The Boards

Testing the Chad’s Arcade Defender Memory High Score Save Chip

Our very nice friends at Chads Arcade sent over a couple of their Defender High Score save chips so that I could test them on our Defender machines at Skywire And these kits are great – replacing the need to have the 3 x AA batteries, or CR2032 battery conversions on the main motherboard by…

Testing the 4116 memory

One of the questions asked quite a lot with Williams boards is how to test the often failing 4116 memory chips Well the good news is that the 4116 shares the same 100% compatibility with the NEC D416C-2 4116 16Kx1 RAM chip, which was used on the ZX Spectrum Here’s a nice picture for reference…

Upgrading: Replacing the 4116 memory with 4164 memory

It’s a well documented fact that the standard 4116 memory used for the Williams games such as Defender gets very hot and fails often, and also requires multiple voltages to work, which make them a hassle to maintain One common upgrade is to replace the 4116 memory (64k memory needing +5V, -5V and +12V) with…

Defender ROM Versions – The history

One of the cool things about spending a lot of time learning how to rebuild the Defender machine, is that you soon build up a fair amount of knowledge about how it works and the history behind it. So I recently updated a post on KLOV with the correct information about the 3 different production…

Testing: Building a Williams Test Rig (part 2 – interchangeable power supplies)

In order to keep the Williams Defender harness I have as original as possible, I don’t want to replace any of the original connectors so instead we are going to make the linear PSU and the original Williams PSU totally switchable using connectors. 1. Acquire male and female ATX connectors The number of wires used,…

Testing: Building a Williams Test Rig (part 1 – board layout)

In order to test our Williams CPU, ROM, I/O and Sound boards I’ve decided it’s time to invest some time and effort and build a complete Williams Test Rig. The goals of the rig are: – Allow testing of all Williams boards (CPU, ROM, I/O, Sound) – Allow testing of all Williams games (Defender, Stargate,…

Testing: Building a sound board test rig (part 2 – with video :-) )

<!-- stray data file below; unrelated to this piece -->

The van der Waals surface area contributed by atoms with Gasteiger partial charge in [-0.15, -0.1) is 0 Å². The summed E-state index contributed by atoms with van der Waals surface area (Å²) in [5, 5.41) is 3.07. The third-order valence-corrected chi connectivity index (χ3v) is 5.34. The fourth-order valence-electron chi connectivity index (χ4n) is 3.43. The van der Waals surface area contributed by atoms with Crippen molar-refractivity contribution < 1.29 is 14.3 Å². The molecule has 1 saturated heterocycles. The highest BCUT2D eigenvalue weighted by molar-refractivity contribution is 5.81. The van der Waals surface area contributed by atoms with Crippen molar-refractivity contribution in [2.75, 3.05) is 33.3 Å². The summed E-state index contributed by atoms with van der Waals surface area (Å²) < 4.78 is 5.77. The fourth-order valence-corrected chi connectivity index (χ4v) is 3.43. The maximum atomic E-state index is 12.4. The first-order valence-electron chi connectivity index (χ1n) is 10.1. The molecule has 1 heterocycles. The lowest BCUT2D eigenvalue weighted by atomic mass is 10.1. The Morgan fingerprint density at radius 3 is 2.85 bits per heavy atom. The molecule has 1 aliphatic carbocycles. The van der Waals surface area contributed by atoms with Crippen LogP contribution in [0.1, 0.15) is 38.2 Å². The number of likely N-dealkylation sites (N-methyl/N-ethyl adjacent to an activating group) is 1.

So we have the sound board correctly powered with +5V, +12V and -5V, speaker connected and volume control turned up, so the final task is to simulate sound triggering from the CPU by grounding some of the input pins on IOJ3 (top right of sound board) from 2 to 8 (1 is key and 9…

Testing: How to basically test your Defender board set

From a post I wrote on UKVac to hopefully help another user “Is anyone on here able to test my defender boardset for me? It shows lines down the screen and has never booted properly and the old owner said the sound had failed before I bought it.” The sound board and the interface boards…

Testing: Building a sound board test rig (part 1)

So.. we need sound and I need a way of testing the boards I have to see if they work, but actually switching them in and out of the main Defender cabinet is a really slow process. Therefore – let’s build a sound board test rig and we can go through all the boards we…

The Boards: Repairing the sound board

Interestingly the sound boards for the Williams machines of this era, are basically stand-alone mini-computers that are just triggered with which sound to play, by the main CPU board. Think of it kind of like a door-bell, where you can press different buttons to get different sounds as you go down the street. So I…

The Boards: Defender is Alive!

So I decided that without a working set of a Defender boards it was going to be impossible to progress the machine further, as not having any control test for the boards we have meant that guess work and luck was about the best we could hope for. So I got in touch with a…